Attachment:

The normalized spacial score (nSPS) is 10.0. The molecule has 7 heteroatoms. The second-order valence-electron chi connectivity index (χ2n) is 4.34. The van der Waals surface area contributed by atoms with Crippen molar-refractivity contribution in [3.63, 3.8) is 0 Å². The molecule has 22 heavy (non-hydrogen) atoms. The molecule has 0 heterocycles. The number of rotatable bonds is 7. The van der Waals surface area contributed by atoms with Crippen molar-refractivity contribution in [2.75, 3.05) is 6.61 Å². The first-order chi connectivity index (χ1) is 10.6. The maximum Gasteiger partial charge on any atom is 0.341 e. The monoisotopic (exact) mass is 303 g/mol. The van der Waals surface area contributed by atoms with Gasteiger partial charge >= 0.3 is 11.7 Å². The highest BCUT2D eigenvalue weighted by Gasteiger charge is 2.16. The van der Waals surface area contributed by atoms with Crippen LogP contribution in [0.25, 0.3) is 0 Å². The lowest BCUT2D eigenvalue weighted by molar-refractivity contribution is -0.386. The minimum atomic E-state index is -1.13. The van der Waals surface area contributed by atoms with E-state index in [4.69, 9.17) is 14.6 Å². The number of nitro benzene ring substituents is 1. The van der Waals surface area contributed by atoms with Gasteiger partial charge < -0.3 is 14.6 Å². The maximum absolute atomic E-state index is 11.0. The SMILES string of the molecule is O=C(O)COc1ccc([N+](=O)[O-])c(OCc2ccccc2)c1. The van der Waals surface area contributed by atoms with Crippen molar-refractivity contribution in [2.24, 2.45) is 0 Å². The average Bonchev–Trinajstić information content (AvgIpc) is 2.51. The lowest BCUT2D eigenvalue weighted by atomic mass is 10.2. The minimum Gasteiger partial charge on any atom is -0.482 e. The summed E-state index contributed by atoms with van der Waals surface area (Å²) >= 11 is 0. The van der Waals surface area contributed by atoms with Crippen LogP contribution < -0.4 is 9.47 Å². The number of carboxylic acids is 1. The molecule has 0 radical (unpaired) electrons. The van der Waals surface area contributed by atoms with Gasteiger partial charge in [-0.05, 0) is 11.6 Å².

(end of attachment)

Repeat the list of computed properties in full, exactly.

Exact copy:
The normalized spacial score (nSPS) is 10.0. The molecule has 7 heteroatoms. The second-order valence-electron chi connectivity index (χ2n) is 4.34. The van der Waals surface area contributed by atoms with Crippen molar-refractivity contribution in [3.63, 3.8) is 0 Å². The molecule has 22 heavy (non-hydrogen) atoms. The molecule has 0 heterocycles. The number of rotatable bonds is 7. The van der Waals surface area contributed by atoms with Crippen molar-refractivity contribution in [2.75, 3.05) is 6.61 Å². The first-order chi connectivity index (χ1) is 10.6. The maximum Gasteiger partial charge on any atom is 0.341 e. The monoisotopic (exact) mass is 303 g/mol. The van der Waals surface area contributed by atoms with Gasteiger partial charge >= 0.3 is 11.7 Å². The highest BCUT2D eigenvalue weighted by Gasteiger charge is 2.16. The van der Waals surface area contributed by atoms with Crippen LogP contribution in [0.25, 0.3) is 0 Å². The lowest BCUT2D eigenvalue weighted by molar-refractivity contribution is -0.386. The minimum atomic E-state index is -1.13. The van der Waals surface area contributed by atoms with E-state index in [4.69, 9.17) is 14.6 Å². The number of nitro benzene ring substituents is 1. The van der Waals surface area contributed by atoms with Gasteiger partial charge < -0.3 is 14.6 Å². The maximum absolute atomic E-state index is 11.0. The SMILES string of the molecule is O=C(O)COc1ccc([N+](=O)[O-])c(OCc2ccccc2)c1. The van der Waals surface area contributed by atoms with Crippen molar-refractivity contribution in [2.24, 2.45) is 0 Å². The average Bonchev–Trinajstić information content (AvgIpc) is 2.51. The lowest BCUT2D eigenvalue weighted by atomic mass is 10.2. The minimum Gasteiger partial charge on any atom is -0.482 e. The summed E-state index contributed by atoms with van der Waals surface area (Å²) >= 11 is 0. The van der Waals surface area contributed by atoms with Crippen LogP contribution < -0.4 is 9.47 Å². The number of carboxylic acids is 1. The molecule has 0 radical (unpaired) electrons. The van der Waals surface area contributed by atoms with Gasteiger partial charge in [-0.05, 0) is 11.6 Å².